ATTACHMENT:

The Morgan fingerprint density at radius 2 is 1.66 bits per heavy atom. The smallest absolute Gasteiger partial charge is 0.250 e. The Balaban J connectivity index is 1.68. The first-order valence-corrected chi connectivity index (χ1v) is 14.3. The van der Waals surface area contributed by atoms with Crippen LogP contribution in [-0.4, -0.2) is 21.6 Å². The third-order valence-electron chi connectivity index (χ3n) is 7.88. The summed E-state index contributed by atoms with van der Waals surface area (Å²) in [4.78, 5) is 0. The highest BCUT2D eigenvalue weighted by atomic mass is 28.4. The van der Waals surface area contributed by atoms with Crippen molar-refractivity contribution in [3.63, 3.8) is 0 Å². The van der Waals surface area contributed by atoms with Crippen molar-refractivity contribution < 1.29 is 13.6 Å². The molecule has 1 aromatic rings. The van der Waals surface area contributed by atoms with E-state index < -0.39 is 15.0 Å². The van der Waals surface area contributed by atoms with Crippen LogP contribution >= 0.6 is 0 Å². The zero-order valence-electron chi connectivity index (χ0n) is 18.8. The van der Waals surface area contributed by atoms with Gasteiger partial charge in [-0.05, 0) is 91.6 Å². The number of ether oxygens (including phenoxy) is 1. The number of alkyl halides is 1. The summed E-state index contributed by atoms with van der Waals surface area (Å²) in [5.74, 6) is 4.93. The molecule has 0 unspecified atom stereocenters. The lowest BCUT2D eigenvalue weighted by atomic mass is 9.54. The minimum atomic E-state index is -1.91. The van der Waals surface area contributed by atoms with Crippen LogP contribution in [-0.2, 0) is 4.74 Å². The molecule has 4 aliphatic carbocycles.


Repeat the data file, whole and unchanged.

The Morgan fingerprint density at radius 2 is 1.66 bits per heavy atom. The smallest absolute Gasteiger partial charge is 0.250 e. The Balaban J connectivity index is 1.68. The first-order valence-corrected chi connectivity index (χ1v) is 14.3. The van der Waals surface area contributed by atoms with Crippen LogP contribution in [-0.4, -0.2) is 21.6 Å². The third-order valence-electron chi connectivity index (χ3n) is 7.88. The summed E-state index contributed by atoms with van der Waals surface area (Å²) in [4.78, 5) is 0. The highest BCUT2D eigenvalue weighted by atomic mass is 28.4. The van der Waals surface area contributed by atoms with Crippen molar-refractivity contribution in [3.63, 3.8) is 0 Å². The van der Waals surface area contributed by atoms with Crippen molar-refractivity contribution < 1.29 is 13.6 Å². The molecule has 1 aromatic rings. The van der Waals surface area contributed by atoms with E-state index < -0.39 is 15.0 Å². The van der Waals surface area contributed by atoms with Crippen LogP contribution >= 0.6 is 0 Å². The zero-order valence-electron chi connectivity index (χ0n) is 18.8. The van der Waals surface area contributed by atoms with Gasteiger partial charge in [-0.05, 0) is 91.6 Å². The number of ether oxygens (including phenoxy) is 1. The number of alkyl halides is 1. The summed E-state index contributed by atoms with van der Waals surface area (Å²) in [5.74, 6) is 4.93. The molecule has 0 unspecified atom stereocenters. The lowest BCUT2D eigenvalue weighted by atomic mass is 9.54. The minimum atomic E-state index is -1.91. The van der Waals surface area contributed by atoms with Crippen LogP contribution in [-0.2, 0) is 4.74 Å². The molecule has 4 aliphatic carbocycles.